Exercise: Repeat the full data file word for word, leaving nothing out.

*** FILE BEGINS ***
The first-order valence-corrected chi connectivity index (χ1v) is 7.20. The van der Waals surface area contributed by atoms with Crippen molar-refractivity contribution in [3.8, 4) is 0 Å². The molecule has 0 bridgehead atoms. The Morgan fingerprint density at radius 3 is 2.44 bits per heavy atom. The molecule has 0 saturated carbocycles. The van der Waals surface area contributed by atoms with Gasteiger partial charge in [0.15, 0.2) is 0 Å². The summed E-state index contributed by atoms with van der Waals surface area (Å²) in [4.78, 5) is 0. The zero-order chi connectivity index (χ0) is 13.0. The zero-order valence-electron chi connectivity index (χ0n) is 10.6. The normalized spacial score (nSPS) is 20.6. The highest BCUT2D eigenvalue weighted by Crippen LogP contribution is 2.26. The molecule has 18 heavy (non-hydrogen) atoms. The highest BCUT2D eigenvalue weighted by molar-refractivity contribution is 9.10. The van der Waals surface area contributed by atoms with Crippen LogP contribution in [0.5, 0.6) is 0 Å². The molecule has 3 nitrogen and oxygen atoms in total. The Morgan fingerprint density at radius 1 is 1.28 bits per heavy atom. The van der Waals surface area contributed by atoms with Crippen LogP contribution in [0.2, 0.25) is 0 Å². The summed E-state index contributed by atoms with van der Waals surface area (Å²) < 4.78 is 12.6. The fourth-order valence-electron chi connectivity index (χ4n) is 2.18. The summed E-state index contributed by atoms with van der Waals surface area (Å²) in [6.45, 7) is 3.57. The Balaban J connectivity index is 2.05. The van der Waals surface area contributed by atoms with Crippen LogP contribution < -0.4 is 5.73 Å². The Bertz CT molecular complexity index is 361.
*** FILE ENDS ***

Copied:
The first-order valence-corrected chi connectivity index (χ1v) is 7.20. The van der Waals surface area contributed by atoms with Crippen molar-refractivity contribution in [3.8, 4) is 0 Å². The molecule has 0 bridgehead atoms. The Morgan fingerprint density at radius 3 is 2.44 bits per heavy atom. The molecule has 0 saturated carbocycles. The van der Waals surface area contributed by atoms with Gasteiger partial charge in [0.15, 0.2) is 0 Å². The summed E-state index contributed by atoms with van der Waals surface area (Å²) in [4.78, 5) is 0. The zero-order chi connectivity index (χ0) is 13.0. The zero-order valence-electron chi connectivity index (χ0n) is 10.6. The normalized spacial score (nSPS) is 20.6. The highest BCUT2D eigenvalue weighted by Crippen LogP contribution is 2.26. The molecule has 18 heavy (non-hydrogen) atoms. The highest BCUT2D eigenvalue weighted by molar-refractivity contribution is 9.10. The van der Waals surface area contributed by atoms with Crippen LogP contribution in [0.5, 0.6) is 0 Å². The molecule has 3 nitrogen and oxygen atoms in total. The Morgan fingerprint density at radius 1 is 1.28 bits per heavy atom. The van der Waals surface area contributed by atoms with Crippen LogP contribution in [0.2, 0.25) is 0 Å². The summed E-state index contributed by atoms with van der Waals surface area (Å²) < 4.78 is 12.6. The fourth-order valence-electron chi connectivity index (χ4n) is 2.18. The summed E-state index contributed by atoms with van der Waals surface area (Å²) in [6.45, 7) is 3.57. The Balaban J connectivity index is 2.05. The van der Waals surface area contributed by atoms with Crippen LogP contribution < -0.4 is 5.73 Å². The Bertz CT molecular complexity index is 361.